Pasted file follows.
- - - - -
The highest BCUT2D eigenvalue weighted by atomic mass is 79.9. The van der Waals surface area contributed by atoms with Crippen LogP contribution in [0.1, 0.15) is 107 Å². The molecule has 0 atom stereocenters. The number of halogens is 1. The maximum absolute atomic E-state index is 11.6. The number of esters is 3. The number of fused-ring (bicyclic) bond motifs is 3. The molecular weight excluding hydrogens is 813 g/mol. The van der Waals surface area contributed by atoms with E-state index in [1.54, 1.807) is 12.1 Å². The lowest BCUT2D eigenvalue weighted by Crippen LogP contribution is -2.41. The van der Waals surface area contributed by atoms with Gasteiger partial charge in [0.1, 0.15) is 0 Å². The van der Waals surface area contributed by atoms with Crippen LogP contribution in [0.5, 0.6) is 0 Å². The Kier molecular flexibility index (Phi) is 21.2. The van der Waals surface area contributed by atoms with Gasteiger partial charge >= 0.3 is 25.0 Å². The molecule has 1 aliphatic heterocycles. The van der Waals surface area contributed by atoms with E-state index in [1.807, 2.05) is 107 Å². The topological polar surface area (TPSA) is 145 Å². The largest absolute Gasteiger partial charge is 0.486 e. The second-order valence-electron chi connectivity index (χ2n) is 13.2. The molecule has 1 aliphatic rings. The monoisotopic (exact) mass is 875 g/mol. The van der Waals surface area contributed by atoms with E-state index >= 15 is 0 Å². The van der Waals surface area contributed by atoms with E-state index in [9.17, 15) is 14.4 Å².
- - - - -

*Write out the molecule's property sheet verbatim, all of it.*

The highest BCUT2D eigenvalue weighted by atomic mass is 79.9. The van der Waals surface area contributed by atoms with Crippen LogP contribution in [0.1, 0.15) is 107 Å². The molecule has 0 atom stereocenters. The number of halogens is 1. The maximum absolute atomic E-state index is 11.6. The number of esters is 3. The number of fused-ring (bicyclic) bond motifs is 3. The molecular weight excluding hydrogens is 813 g/mol. The van der Waals surface area contributed by atoms with E-state index in [1.54, 1.807) is 12.1 Å². The lowest BCUT2D eigenvalue weighted by Crippen LogP contribution is -2.41. The van der Waals surface area contributed by atoms with Gasteiger partial charge in [0.1, 0.15) is 0 Å². The van der Waals surface area contributed by atoms with Crippen LogP contribution in [0.5, 0.6) is 0 Å². The Kier molecular flexibility index (Phi) is 21.2. The van der Waals surface area contributed by atoms with Gasteiger partial charge >= 0.3 is 25.0 Å². The molecule has 1 aliphatic heterocycles. The van der Waals surface area contributed by atoms with E-state index in [1.807, 2.05) is 107 Å². The topological polar surface area (TPSA) is 145 Å². The largest absolute Gasteiger partial charge is 0.486 e. The second-order valence-electron chi connectivity index (χ2n) is 13.2. The molecule has 1 aliphatic rings. The monoisotopic (exact) mass is 875 g/mol. The van der Waals surface area contributed by atoms with E-state index >= 15 is 0 Å². The van der Waals surface area contributed by atoms with E-state index in [9.17, 15) is 14.4 Å².